I was nearly giddy as my taxi pulled up in front of the Hotel Uzbekistan in Tashkent. After a month of homestays and shabby hotels in Tajikistan, I was staring at a real hotel again.
A hotel with a bright, shiny lobby and air conditioning.
A hotel with a concierge, 24 hour café and souvenir shop.
A hotel with electronic key cards, free wi-fi and real toilet paper.
Yes, I was in heaven.
Of course, everything is relative. As I ventured out of my hotel later that day to brave the heat and start exploring Tashkent, I couldn’t help but compare it to Dushanbe, the capital of Tajikistan. It was like night and day.
Tashkent felt like a capital city, with vast boulevards, landscaped parks and sparkling new buildings throughout the city center. And it had such basic amenities as supermarkets, stoplights, a subway system and Western clothing stores like Benetton and Mango.
No, I was definitely not in Tajikistan anymore.
While most Tajik women seemed to wear ankle-length dresses and covered their hair with scarves, women in Tashkent appeared much more Western – tank tops, short skirts, shorts and high heels were common. Foreigners were much more prevalent as well. I didn’t receive nearly the number of comments or stares that I did I Tajikistan. Indeed, I’m not sure I got any – I felt like I blended in surprisingly well.
As I walked around Tashkent, the sun beating down on me and temperatures soaring far above 100, several other things caught my eye.
For a city of nearly 2 million people, it was ridiculously quiet. I chalked it up to the high temperatures and assumed everyone must come out at night when it cools down a bit, but the first evening I went out to dinner, returning after dark, it was still pretty dead. Where was everyone?
There was a noticeable police presence – more so than any place I have visited since Moscow. Officers seemed to stand at every corner, at the entrance to every subway station and in front of just about any important looking building. Somehow I made it through ten days in the city interacting with them only once to ask for directions. Others I met were not so lucky. A Belgian couple looked at me in shock when I told them I had been walking around without my passport while waiting for my Kazakhstan visa; they had been stopped and asked for theirs every single time they rode the subway.
Certain things were shockingly expensive. Take cereal, for example. I ate a gluten free brand of cornflakes frequently while I was in Russia and Ukraine. The stores in Tashkent carried the same brand but at four times the price! I also made the mistake of buying a bunch of apples at a supermarket without checking the price. Apples had been fairly cheap most everywhere I have been so far, so I was shocked when my four apples rang up at about $13.
Street signs and building numbers were hard to come by. One day, I walked up and down a street for over twenty minutes without seeing a single sign telling me what street I was on. To make matters worse, many street names seemed to have changed in recent years because when I finally did spot a sign, it often did not correspond to anything on my map (which I got from the Uzbekistan Embassy and assumed would be accurate). Even when I found the right street, building numbers were almost non-existent. How does anyone ever figure out where they are going?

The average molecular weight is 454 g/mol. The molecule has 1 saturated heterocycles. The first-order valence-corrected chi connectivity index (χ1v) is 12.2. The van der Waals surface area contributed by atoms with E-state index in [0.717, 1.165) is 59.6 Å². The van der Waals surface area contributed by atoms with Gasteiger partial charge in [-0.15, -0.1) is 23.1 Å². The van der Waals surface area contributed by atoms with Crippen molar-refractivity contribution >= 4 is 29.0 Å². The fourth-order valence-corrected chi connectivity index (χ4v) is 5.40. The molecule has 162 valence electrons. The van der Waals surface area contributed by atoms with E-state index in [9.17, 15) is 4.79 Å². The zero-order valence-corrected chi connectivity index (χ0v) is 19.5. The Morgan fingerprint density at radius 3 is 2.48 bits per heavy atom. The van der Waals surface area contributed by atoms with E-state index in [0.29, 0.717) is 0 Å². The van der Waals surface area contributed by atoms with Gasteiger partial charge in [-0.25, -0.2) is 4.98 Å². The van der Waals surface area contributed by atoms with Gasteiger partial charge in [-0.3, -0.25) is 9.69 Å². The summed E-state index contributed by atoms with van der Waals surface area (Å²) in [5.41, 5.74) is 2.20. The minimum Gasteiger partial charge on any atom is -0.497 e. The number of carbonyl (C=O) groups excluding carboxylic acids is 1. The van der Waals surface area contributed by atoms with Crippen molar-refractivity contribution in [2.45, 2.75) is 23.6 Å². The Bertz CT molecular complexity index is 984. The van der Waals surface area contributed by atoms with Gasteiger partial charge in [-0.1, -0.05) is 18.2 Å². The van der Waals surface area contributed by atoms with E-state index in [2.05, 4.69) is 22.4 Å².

The most random thing I noticed was that there seems to be an unwritten rule that everyone must drive a white car. Seriously. I have never seen so many white cars in my life. Passing one parking lot, I would say 90% were white. I can only guess it as something to do with the summer heat and the likelihood that dark cars would be much more hot. Makes sense, right?
I admit I didn’t do much sightseeing in Tashkent.
I checked out the Chorsu Bazaar and some of the nearby mosques and madrassas. I walked through Alisher Navoi Park and visited the National History Museum. I spent one day hiking in the mountains outside of the city. I also went back and forth between my hotel and the Kazakhstan Embassy four times and spent a total of four hours standing in line outside of it, but I don’t think that really counts as sightseeing. Considering I was there for ten days, I really didn’t see or do that much.
I meant to do more – like have lunch at the Central Asian Plov Centre and visit the Museum of Applied Arts and the Museum of Fine Arts. I meant to explore Tashkent’s Old Town area and check out the Seattle Peace Park. And I meant to go to the top of the TV Tower for a great view of the city.
But it just didn’t happen.
It was hot, I was tired, I had work to do, the list goes on. Ironically, if I only had three or four days in Tashkent, I probably would have seen a lot more. With ten days, I succumbed to the lure of procrastination until I found myself on my last day in town thinking, “oh wow, I need to try to see this.”
But I feel good about what I did see, I left with an overall good feeling about the city, and I was extremely productive in a non-tourist sense: I caught up on my work for Meet, Plan, Go!, scheduled a dozen new blog posts, cleaned out a good chunk of my inbox, and made plans for onward travel into Kazakhstan. And I enjoyed lounging in air conditioned bliss and watching BBC World News for hours at a time.
Overall, it was a good ten days.